The money was turned over to the Dayton Foundation and earmarked for those targeted by the gunman and people whose lives had been uprooted by the series of tornadoes that struck the Dayton area on Memorial Day that year.

‘An amazing representative of the University of Dayton’

It was efforts like those that got Culhane to Atlanta five nights ago as one of four college finalists for the Coach Wooden Citizenship Cup, which is named after iconic UCLA coach John Wooden.

Sponsored by Athletes for a Better World, a non-profit organization that celebrates the good deeds of athletes, the Cup has been awarded in the past to people like Jack Nicholas, Drew Brees, Peyton Manning, Mia Hamm, Pat Summit and Tim Tebow.

The three other college finalists this year were Denison soccer player Claire Kolff, Florida State basketball player Trent Forrest and eventual winner Bria Matthews, an All American triple jumper and long jumper from Georgia Tech, who overcame a career-threatening injury while continuing her good deeds – making international humanitarian trips and being involved in several social initiative programs nationally – all while finishing up her masters degree in electrical engineering.

While all the athletes Thursday night had meaningful stories, Warren said Culhane – the first Flyers’ athlete ever to be so honored – deserved to be right alongside them because, as she said in her nominating letter, he is “such an amazing representative of the University of Dayton.”

One of the four college finalists for the prestigious John Wooden Citizenship Cup given to the nation’s most outstanding role models among high school, college and pro athletes, former Dayton Flyers football lineman Ryan Culhane was honored last Thursday night at the College Football Hall of Fame in downtown Atlanta. He is pictured here at the College Football Hall of Fame in Atlanta in front of a photograph of him ( No. 74) in action during a Flyers game. With him are his mom Molly (left), dad Jim and UD Associate Athletics Director Krystal Warren (on right), who nominated him for the award. CONTRIBUTED
One of the four college finalists for the prestigious John Wooden Citizenship Cup given to the nation’s most outstanding role models among high school, college and pro athletes, former Dayton Flyers football lineman Ryan Culhane was honored last Thursday night at the College Football Hall of Fame in downtown Atlanta. He is pictured here at the College Football Hall of Fame in Atlanta in front of a photograph of him ( No. 74) in action during a Flyers game. With him are his mom Molly (left), dad Jim and UD Associate Athletics Director Krystal Warren (on right), who nominated him for the award. CONTRIBUTED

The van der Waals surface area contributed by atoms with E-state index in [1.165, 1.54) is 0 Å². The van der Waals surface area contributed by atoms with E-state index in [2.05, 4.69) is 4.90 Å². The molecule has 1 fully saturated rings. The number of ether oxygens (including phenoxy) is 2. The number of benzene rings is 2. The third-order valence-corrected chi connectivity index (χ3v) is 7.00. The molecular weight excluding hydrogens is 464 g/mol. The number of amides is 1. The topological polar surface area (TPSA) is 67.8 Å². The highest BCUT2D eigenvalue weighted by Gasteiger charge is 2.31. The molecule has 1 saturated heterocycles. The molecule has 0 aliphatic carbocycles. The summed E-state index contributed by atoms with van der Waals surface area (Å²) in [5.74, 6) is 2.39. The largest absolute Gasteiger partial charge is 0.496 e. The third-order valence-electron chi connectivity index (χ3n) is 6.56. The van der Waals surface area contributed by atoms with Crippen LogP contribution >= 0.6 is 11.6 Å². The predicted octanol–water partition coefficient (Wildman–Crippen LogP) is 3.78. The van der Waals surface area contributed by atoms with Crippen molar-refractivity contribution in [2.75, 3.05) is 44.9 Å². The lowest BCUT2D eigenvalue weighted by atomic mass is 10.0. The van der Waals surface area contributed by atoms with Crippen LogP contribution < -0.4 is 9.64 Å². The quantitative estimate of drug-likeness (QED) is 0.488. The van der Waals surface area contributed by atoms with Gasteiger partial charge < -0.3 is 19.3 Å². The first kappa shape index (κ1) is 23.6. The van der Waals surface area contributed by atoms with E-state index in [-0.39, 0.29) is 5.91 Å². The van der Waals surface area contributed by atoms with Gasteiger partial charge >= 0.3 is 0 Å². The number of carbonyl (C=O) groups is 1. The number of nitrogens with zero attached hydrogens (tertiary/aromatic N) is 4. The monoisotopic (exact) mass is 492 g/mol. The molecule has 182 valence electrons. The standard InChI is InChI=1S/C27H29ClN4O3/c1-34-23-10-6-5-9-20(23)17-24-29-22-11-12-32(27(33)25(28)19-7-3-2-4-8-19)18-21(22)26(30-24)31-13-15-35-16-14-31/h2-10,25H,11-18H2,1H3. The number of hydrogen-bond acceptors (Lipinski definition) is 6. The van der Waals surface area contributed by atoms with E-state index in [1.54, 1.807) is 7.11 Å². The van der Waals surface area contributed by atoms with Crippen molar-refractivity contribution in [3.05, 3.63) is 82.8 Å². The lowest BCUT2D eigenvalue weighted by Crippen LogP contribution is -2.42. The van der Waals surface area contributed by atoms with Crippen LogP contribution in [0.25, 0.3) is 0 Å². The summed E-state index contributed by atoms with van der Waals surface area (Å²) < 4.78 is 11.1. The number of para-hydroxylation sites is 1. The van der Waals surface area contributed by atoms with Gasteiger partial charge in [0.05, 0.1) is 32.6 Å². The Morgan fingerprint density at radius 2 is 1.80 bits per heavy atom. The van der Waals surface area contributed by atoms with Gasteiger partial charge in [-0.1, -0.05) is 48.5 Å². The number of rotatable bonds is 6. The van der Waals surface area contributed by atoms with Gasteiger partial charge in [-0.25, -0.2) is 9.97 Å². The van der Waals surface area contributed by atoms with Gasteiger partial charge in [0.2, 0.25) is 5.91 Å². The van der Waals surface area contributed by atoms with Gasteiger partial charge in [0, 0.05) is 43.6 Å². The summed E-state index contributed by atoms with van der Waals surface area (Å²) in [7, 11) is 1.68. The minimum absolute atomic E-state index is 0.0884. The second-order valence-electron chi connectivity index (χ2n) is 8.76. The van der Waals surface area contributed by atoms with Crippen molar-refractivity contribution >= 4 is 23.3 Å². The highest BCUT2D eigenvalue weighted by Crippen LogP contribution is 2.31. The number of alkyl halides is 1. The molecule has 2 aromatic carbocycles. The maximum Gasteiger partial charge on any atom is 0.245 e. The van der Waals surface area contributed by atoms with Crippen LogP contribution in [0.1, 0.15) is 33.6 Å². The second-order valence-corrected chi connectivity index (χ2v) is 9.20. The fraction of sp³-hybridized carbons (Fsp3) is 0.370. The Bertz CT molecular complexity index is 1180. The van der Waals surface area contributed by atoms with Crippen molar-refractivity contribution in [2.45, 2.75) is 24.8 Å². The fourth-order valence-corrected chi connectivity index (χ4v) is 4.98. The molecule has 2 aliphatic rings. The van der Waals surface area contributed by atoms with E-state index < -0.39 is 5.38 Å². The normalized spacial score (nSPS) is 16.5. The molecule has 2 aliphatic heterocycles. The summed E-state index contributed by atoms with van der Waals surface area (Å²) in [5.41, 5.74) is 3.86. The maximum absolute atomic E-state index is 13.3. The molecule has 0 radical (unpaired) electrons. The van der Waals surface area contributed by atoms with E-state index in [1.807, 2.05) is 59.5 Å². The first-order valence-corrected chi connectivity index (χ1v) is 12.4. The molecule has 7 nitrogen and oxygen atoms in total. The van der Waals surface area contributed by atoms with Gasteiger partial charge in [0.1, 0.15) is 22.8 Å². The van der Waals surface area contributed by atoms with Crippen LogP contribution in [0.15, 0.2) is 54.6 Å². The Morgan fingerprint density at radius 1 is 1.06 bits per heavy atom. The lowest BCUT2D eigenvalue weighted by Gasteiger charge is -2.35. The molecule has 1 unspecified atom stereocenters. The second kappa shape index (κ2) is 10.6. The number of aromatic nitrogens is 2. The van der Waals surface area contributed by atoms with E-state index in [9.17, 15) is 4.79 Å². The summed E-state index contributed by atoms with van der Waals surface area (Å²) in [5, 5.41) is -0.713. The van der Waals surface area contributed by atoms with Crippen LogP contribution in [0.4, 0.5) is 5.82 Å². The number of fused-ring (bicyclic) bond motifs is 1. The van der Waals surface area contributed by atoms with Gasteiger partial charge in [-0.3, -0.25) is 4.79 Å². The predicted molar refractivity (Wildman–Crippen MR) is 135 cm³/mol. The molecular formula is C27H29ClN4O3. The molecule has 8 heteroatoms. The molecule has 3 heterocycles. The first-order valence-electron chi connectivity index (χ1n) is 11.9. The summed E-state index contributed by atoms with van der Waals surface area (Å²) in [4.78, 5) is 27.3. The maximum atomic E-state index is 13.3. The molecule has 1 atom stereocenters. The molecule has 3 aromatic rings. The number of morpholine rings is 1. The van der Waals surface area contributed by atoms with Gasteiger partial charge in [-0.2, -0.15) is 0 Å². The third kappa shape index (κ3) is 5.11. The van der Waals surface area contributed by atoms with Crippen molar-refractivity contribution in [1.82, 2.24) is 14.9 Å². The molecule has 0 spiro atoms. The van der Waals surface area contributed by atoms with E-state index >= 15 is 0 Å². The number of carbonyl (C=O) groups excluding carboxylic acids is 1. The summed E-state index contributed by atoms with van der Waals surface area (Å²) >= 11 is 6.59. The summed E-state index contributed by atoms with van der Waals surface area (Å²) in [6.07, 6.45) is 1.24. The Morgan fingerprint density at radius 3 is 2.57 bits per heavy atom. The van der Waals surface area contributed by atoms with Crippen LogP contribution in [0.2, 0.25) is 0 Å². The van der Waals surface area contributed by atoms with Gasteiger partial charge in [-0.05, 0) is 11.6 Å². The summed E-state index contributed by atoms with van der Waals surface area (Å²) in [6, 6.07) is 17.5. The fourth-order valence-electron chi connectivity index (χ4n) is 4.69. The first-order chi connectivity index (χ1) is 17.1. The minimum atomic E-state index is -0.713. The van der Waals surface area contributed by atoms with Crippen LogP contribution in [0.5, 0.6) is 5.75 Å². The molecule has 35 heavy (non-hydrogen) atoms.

Bringing joy to others

Coming out of Naperville Central High outside of Chicago, Culhane chose Dayton over schools like Illinois State, Eastern Illinois, Butler and Valparaiso because of UD’s engineering school, the reputation of the football program and especially that of Chamberlin, a man able to see the importance of life beyond the game.

He lettered three seasons at UD and started for two, all while going through a series of injuries and surgeries to his shoulder and knee.

Already as a freshman, he became involved in SAAC, something Warren said “almost never happens” with first-year students: “His coaches saw the leadership potential in him right away.”

With a laugh, Culhane admitted: “I’m not sure you can say this in the newspaper, but I kind of feel I fell (butt) backwards into all this.

“In the beginning, I felt SAAC related to what I was doing and would help me become a leader, but when I started doing things, I saw how it helped others.

“Whether it was going to the schools or the kids coming in for Christmas on Campus, you could see the joy it brought them. They were always so sweet and they had such a blast. If you can do that for someone, you should.”

Former Dayton Flyers offensive lineman Ryan Culhane (left) and tight end Matthew Young with Ryan’s pal, Ryder, a Horace Mann student, at Christmas on Campus festivities at the University of Dayton in 2018. CONTRIBUTED
Former Dayton Flyers offensive lineman Ryan Culhane (left) and tight end Matthew Young with Ryan’s pal, Ryder, a Horace Mann student, at Christmas on Campus festivities at the University of Dayton in 2018. CONTRIBUTED

When Culhane showed up a Horace Mann a few years ago to take part in Halloween festivities, a boy named Ryder who wore a Bengals jersey as his costume was drawn to him – one football player to another.

And when the youngster came to UD in December for the annual Christmas on Campus celebration, his teacher asked that he again be paired with Culhane because their first meeting had meant so much to him and inspired him afterward.

Warren said that last Thursday night was about “recognizing athletes who use their platform for something good in the community. And that was especially important in our community where the past couple of years there was so much tragedy. And Ryan always stepped up in a big way.”

But then that’s what you’d expect.

He is the BFG.